SLIPPERY ROCK, Pa. -Nanette Kaplan Solomon, Slippery Rock University professor of music, will interpret the "passion, lyricism and humor" of the late composer Mana-Zucca when she presents "All Mana of Music" Sept. 26 in Swope Recital Hall. Solomon's free concert will be at 7:30 p.m. She will repeat the performance at 2 p.m. Oct. 6 at St. Patrick Church in Youngstown, Ohio.
Solomon said she admires Mana-Zucca's unapologetic individuality, spirit and status as a woman pioneer on piano. Solomon researched the composer's life and music during her sabbatical and will present the concerts as a culmination of her research.
Solomon recently recorded a CD of Mana-Zucca's music that will be released this fall.
Mana-Zucca (1885-1981) was a composer, musical comedy star and patron of the arts. The child prodigy performed in Europe and the U.S. and composed more than 1,000 works.
"First of all, and most importantly, the music is very gratifying to play," Solomon said. "It is full of passion, lyricism, humor and is remarkably well-written for the instrument. It was truly a joy to spend hours getting this repertoire 'under my fingers,' as they say."
The program will include "Fugato-Humoresque on the theme of 'Dixie,' "Bolero de Concert" "Valse Brillante" and "Zoaves Drills." Some of the other works include "Southland Zephyrs," "Resignation," "Nostalgia," "Memories," "Badinage," "Etude d-Amour," and "Polka-Comique." The piano sonatas are large-scale pieces that are majestic and commanding in scope.
"The style of music ranges from nostalgic evocations of Edwardian parlor music, to impressionistic sounds like the music of Griffes and Debussy, to the virtuosic and colorful sonorities of Scriabin and Rachmaninoff," Solomon said. "Some of the later works have a little more dissonance, with biting and sarcastic tones like Prokofieff or Shostakovich. Mana-Zucca had an incredible gift for melody and she herself was a wonderful improviser, so her works have an immediate emotional and sensual appeal. She was also a masterful pianist as well as a singer - and she wrote songs that were popularized by Nelson Eddy and Paul Anka, among others - so even though her career spanned the twentieth century, she was more attuned to the 'retro' Romantic aesthetic of the 19th century."
Born Gussie Zuckermann in 1885 in New York City, she began piano study at the age of four, performing for New York socialites and debuted with the New York Symphony at the age of 11. In the early 1900's, she toured Europe with Spanish violinist Juan Manen.
Returning to America in 1913, Zuckermann encountered difficulties resuming her pianistic career after triumphs as an operetta star, and focused her energies on composition. In 1916, she rearranged the syllables of her surname to form "Mana-Zucca" and successfully published her compositions and sponsored recitals at New York's Aeolian Hall. In 1921, Mana-Zucca eloped with Miami businessman Irwin Cassell and moved to Florida. There she continued to be prolific as a composer until her 1981 death.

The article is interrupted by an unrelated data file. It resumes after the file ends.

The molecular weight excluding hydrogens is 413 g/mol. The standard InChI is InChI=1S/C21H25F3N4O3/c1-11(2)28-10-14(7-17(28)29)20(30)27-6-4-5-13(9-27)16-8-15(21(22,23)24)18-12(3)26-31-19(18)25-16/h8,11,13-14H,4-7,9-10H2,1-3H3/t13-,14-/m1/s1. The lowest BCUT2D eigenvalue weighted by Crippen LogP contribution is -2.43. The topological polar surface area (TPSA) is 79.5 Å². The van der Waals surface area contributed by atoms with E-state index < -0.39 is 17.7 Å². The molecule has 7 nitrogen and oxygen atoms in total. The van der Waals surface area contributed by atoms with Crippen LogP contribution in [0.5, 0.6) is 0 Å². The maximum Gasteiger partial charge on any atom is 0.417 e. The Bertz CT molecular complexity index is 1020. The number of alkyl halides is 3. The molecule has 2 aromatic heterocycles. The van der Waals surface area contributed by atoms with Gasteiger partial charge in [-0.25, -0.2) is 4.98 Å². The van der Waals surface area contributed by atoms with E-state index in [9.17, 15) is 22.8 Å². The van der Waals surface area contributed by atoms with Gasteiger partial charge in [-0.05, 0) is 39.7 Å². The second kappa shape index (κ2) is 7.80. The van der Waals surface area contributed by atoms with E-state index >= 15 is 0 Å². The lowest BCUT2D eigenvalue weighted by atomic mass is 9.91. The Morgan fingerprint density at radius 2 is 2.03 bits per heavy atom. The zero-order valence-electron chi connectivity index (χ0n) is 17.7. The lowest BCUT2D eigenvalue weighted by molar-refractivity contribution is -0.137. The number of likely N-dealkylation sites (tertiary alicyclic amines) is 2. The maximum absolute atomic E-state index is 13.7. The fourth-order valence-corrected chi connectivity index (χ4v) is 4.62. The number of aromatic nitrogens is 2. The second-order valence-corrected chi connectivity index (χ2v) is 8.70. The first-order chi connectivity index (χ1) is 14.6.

Solomon said she had access to Mana-Zucca's 76 boxes of archival material in Florida, which ultimately landed at Florida International University.
"I was so fascinated by Mana-Zucca's life, and so intrigued by her very gratifying music, that I vowed to return to this rich mine of information and repertoire that I had encountered accidently 10 years ago when searching for music for a conference presentation," Solomon said. "So when I had the opportunity to apply for a sabbatical, I knew this was a project that was calling to me."
Solomon said she is fascinated by Mana-Zucca's multi-faceted career as a woman composer/pianist/singer in the early part of the 20th century.
"She kept re-inventing herself, and seemed to have a contagious 'joie de vivre,' according to all who knew her. During the years she spent in Europe, and then later in her home in Miami, she was in contact with basically every luminary in the musical world. She was a tireless champion of the arts in Miami and elsewhere and a prolific composer with more than 1,000 works that certainly deserve to be heard."
Solomon's musical niche is women composers. She has recorded two CDs, "Character Sketches" and "Sunbursts." Each one includes seven solo piano works by contemporary women. Composers include Stefanie de Kennesey, Ruth Schonthal, Emma Lou Diemer and Victoria Bond. Solomon has also performed works by Libby Larsen and Nancy Galbraith.
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